Blogs from Carl McDaniel https://oberlinproject.org/blog/blogger/listings/cmcdaniel Mon, 02 Jan 2017 14:47:32 +0000 Joomla! - Open Source Content Management en-gb List of suggested uses for REC dollars presented at the City Council March 21 Work Session https://oberlinproject.org/blog/list-of-suggested-uses-for-rec-dollars-from-video-of-city-council-work-session-march-21 https://oberlinproject.org/blog/list-of-suggested-uses-for-rec-dollars-from-video-of-city-council-work-session-march-21 Click below to download a copy of the REC project ideas from the March 21 City Council Work Session.  They have been compiled into a single document. Print copies are available at the Oberlin Public Library as well.

all rec dollar use suggestions for city council may 2016.pdf

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carl.mcdaniel@oberlin.edu (Carl McDaniel) Energy Matters Thu, 05 May 2016 19:00:53 +0000
Grow Your Way to Less Carbon https://oberlinproject.org/blog/grow-your-way-to-less-carbon https://oberlinproject.org/blog/grow-your-way-to-less-carbon Why have a vegetable garden?

Oberlin Community Service’s June networking lunch was crowded—perhaps 50 people were there. A panel of nine represented the diversity of local food and gardening projects in Oberlin from school to neighborhood gardens.

None of these existed two decades ago;  most are just a few years old. Oberlin’s farmers market was a handful of booths when we arrived in 2008. And it was only during the growing season. Today it’s a year-round Saturday morning social event and fills a good portion of the City Hall parking lot.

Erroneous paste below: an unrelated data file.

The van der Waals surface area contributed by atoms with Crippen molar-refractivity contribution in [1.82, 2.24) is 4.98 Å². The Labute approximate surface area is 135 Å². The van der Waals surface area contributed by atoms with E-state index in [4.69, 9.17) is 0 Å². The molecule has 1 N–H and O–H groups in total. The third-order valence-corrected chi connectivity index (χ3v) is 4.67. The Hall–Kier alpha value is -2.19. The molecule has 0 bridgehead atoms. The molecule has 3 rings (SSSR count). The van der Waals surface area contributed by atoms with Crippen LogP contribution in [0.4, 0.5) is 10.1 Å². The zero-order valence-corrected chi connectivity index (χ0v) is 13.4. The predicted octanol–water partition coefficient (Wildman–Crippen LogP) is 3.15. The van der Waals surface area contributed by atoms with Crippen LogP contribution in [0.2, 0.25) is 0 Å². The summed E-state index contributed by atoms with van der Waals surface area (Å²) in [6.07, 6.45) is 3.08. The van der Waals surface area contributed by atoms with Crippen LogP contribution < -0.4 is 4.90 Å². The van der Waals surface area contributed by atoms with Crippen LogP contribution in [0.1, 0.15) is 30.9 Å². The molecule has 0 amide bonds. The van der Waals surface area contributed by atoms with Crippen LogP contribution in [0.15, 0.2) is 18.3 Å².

A recent survey found that over 40% of Oberlin residents grow food in a portion of their yards, some in the front yard. Oberlin reflects the recent national movement back to garden fresh food. My father had a victory garden in the 1940s, but it was for the war effort. The present movement has different motivations.

A vegetable garden provides delicious healthy food. Eating just-picked green beans, lettuce, tomatoes, and even zucchini is a sensual delight. When planting, weeding, and harvesting, you are out-of-doors getting exercise. The garden connects you to your food and the natural world. You save money, too. Equally important you have the satisfaction of growing a portion of your food.

Most of these positive attributes of vegetable gardening were considered or implied by the OCS panel. Unintentionally, they let slip by one very important benefit; growing your own food reduces the use of fossil fuels.

Industrially produced food requires substantial energy inputs. Experts estimate that the average number of Calories of fossil fuel used in the United States to put ONE Calorie of food on your table is 10 Calories. That’s right—each Calorie of conventionally-raised food you eat took 10 times the amount of energy to produce and deliver it to your table. Is this a sensible or sustainable food system?